January 19, 2023

Ousted committee chairwoman says she ‘stood in the way’ of big government spending

Javier Gallegos/The Santa Fe New Mexican

Reps. Patty Lundstrom, right, and Tara Jaramillo sit in the empty House chamber while waiting for other representatives to arrive Jan. 18 during the legislative session.

By Daniel J. Chacón, The Santa Fe New Mexican

As the influential House Appropriations and Finance Committee held its first meeting of the 60-day legislative session Wednesday, a familiar face was noticeably absent.

A day after being stripped of her chairmanship, Rep. Patty Lundstrom, D-Gallup, sat at her desk in the chamber of the House of Representatives largely alone while the committee delved into the details of a budget bill a floor above.

After serving on the committee for 23 years — as chairwoman for the last six and as vice chair for eight years before that — Lundstrom said she woke up Wednesday morning feeling a little lost.

“You feel like, ‘Gosh, am I being punished? Am I being taken to the woodshed in a way where it’s forever?'” the longtime lawmaker said in an interview with The New Mexican.

“Because technically, right now, my equivalency is like a freshman,” she said. “I’m on two committees that I’m just a regular voter on after 23 years [in the Legislature].”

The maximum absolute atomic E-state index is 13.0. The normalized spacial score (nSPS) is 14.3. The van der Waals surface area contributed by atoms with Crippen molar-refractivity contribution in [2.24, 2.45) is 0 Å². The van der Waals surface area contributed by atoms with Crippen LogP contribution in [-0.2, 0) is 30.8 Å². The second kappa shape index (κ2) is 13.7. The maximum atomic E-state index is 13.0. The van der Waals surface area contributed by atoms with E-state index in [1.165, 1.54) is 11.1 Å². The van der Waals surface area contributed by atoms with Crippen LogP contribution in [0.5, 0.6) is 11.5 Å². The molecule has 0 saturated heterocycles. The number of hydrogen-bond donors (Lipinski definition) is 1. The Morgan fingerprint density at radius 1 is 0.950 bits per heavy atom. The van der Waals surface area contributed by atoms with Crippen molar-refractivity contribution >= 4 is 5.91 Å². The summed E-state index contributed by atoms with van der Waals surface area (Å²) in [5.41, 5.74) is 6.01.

The decision by new House Speaker Javier Martínez, D-Albuquerque, to remove Lundstrom from her powerful and high-profile post continued to reverberate in the Roundhouse on the second day of the session as lawmakers questioned why a high-ranking member who has been lauded for her deep understanding of the state’s budgetary and financial affairs would get the boot.

Lundstrom said Martínez told her she didn’t fit his vision.

“I’m not sure what that means,” she said. “I suspect he’s going to want a chairman that does what he wants them to do.”

In a statement, Camille Ward, a spokeswoman for the House Democratic caucus, said the new House Speaker appointed eight new committee chairs “and he made those decisions based on who he thought could best serve the needs of those committees and our state going forward.”

As is common in politics, there is more backstory.